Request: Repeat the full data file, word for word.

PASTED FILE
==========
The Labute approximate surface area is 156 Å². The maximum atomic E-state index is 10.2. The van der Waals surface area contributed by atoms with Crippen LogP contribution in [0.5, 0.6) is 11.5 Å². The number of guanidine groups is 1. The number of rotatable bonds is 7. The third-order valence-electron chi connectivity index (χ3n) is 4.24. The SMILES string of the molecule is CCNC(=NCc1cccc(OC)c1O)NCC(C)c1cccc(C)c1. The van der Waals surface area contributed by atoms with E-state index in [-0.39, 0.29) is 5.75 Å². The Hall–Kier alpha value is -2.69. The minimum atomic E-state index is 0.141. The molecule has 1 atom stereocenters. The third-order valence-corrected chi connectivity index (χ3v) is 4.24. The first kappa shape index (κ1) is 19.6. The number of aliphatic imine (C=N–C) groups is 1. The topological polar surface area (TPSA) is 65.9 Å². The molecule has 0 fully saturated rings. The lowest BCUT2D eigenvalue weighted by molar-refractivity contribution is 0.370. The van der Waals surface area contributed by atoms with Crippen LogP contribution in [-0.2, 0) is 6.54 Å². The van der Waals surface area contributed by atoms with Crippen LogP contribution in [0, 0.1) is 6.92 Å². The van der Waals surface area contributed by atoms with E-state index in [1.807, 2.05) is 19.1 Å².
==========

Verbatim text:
The Labute approximate surface area is 156 Å². The maximum atomic E-state index is 10.2. The van der Waals surface area contributed by atoms with Crippen LogP contribution in [0.5, 0.6) is 11.5 Å². The number of guanidine groups is 1. The number of rotatable bonds is 7. The third-order valence-electron chi connectivity index (χ3n) is 4.24. The SMILES string of the molecule is CCNC(=NCc1cccc(OC)c1O)NCC(C)c1cccc(C)c1. The van der Waals surface area contributed by atoms with E-state index in [-0.39, 0.29) is 5.75 Å². The Hall–Kier alpha value is -2.69. The minimum atomic E-state index is 0.141. The molecule has 1 atom stereocenters. The third-order valence-corrected chi connectivity index (χ3v) is 4.24. The first kappa shape index (κ1) is 19.6. The number of aliphatic imine (C=N–C) groups is 1. The topological polar surface area (TPSA) is 65.9 Å². The molecule has 0 fully saturated rings. The lowest BCUT2D eigenvalue weighted by molar-refractivity contribution is 0.370. The van der Waals surface area contributed by atoms with Crippen LogP contribution in [-0.2, 0) is 6.54 Å². The van der Waals surface area contributed by atoms with Crippen LogP contribution in [0, 0.1) is 6.92 Å². The van der Waals surface area contributed by atoms with E-state index in [1.807, 2.05) is 19.1 Å².